Before getting started, it is critical to understand that an athlete can develop as much overhead strength as they want, but if they are not being instructed on the skill portion of the handstand push up, they will not be able to reach their capacity. Especially while kipping, positional work is key and the coach needs to be attentive to this when instructing athletes.
The handstand push up begins with the athlete in a completely locked out position with only their heels against the wall. The athlete then bends their elbows, lowering themself until their head touches the mat, creating a tripod with the head and hands. Once the head is in contact with the mat, the athlete breaks at the hips and knees, allowing their butt to make contact with the wall while pushing the knees out. Once the hips are loaded, the athlete initiates the kip by extending their hips and knees, and then finishes by pushing with the arms to a locked out position. The hips remain off the wall during the pressing portion of the handstand push up.
- Midline stays engaged with the ribcage down and butt stays off the wall with the exception of in the loaded “down” position.
- Butt and quads stay engaged in the “up” position while against the wall
Push ups, handstand holds. The athlete must demonstrate a reasonable capacity (15+ push-ups) with perfect form. Additionally, the athlete needs to have enough overhead strength to lower themselves under control from the top of the HSPU.
The Gold Standard
- Hands a few inches outside the shoulders (in the down position, the forearms are vertical)
- Butt and quads are engaged and a straight line is formed from the hands to the feet with no break at the hip or back.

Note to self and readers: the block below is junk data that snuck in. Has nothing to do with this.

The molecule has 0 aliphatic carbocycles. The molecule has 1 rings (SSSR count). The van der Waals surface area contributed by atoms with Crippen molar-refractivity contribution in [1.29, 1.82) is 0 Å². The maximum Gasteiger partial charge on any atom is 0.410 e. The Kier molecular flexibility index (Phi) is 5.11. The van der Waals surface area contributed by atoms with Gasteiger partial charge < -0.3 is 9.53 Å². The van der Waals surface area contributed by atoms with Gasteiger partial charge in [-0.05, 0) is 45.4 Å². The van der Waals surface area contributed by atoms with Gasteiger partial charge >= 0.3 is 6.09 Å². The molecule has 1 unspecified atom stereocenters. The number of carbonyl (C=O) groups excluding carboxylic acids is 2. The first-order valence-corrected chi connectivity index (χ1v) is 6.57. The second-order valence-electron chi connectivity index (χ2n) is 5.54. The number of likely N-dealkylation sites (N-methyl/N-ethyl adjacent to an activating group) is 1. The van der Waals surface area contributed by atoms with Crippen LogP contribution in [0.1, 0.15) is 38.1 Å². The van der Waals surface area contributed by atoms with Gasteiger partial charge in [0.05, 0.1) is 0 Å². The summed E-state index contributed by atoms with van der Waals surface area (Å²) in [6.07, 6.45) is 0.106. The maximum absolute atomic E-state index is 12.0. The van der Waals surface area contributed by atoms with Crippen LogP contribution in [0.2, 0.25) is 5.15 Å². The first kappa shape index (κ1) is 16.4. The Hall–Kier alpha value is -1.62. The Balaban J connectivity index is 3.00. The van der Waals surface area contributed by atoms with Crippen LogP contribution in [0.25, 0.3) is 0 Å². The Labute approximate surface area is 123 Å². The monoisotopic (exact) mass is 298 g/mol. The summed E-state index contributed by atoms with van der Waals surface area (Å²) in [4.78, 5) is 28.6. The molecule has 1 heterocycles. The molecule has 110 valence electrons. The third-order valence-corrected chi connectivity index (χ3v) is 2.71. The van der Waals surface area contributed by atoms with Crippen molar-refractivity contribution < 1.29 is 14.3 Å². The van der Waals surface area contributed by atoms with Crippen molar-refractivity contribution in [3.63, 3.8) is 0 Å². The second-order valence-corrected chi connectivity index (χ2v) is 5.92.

- The body is lowered until the head makes contact with the surface that the hands are on, the hips and knees bend outward, and then extend aggressively upward into a straight, upright position.
- The arms then press to lockout with the heels against the wall in the original starting position, having never lost midline control.
Athletes who do cannot safely lower themselves onto their head and who do not have the requisite pressing strength should scale to something more manageable. Rather than using ab-mats or decreasing the range of motion, we recommend reducing the percentage of the athlete’s body weight that needs to be pressed.
Scaling Option 1: Pike HSPU
Using a box or bench, the athlete props their feet or knees on the box and sets up a soft target for their head. It is important to ensure that the target is not too far in front of the athlete, causing athletes to do more of a decline push up than an handstand push up. Ensure athletes are pressing vertically. The difficulty can be adjusted by changing foot position or the height of the box to increase/decrease the percentage of the athlete’s body weight being used.
Scaling Option 2: Wall Walks
Beginning in a push up position with feet against the wall, the athlete performs a push up and then begins walking backwards up the wall until their nose and toes are touching the wall. They then walk back down to the prone position without sliding down the wall.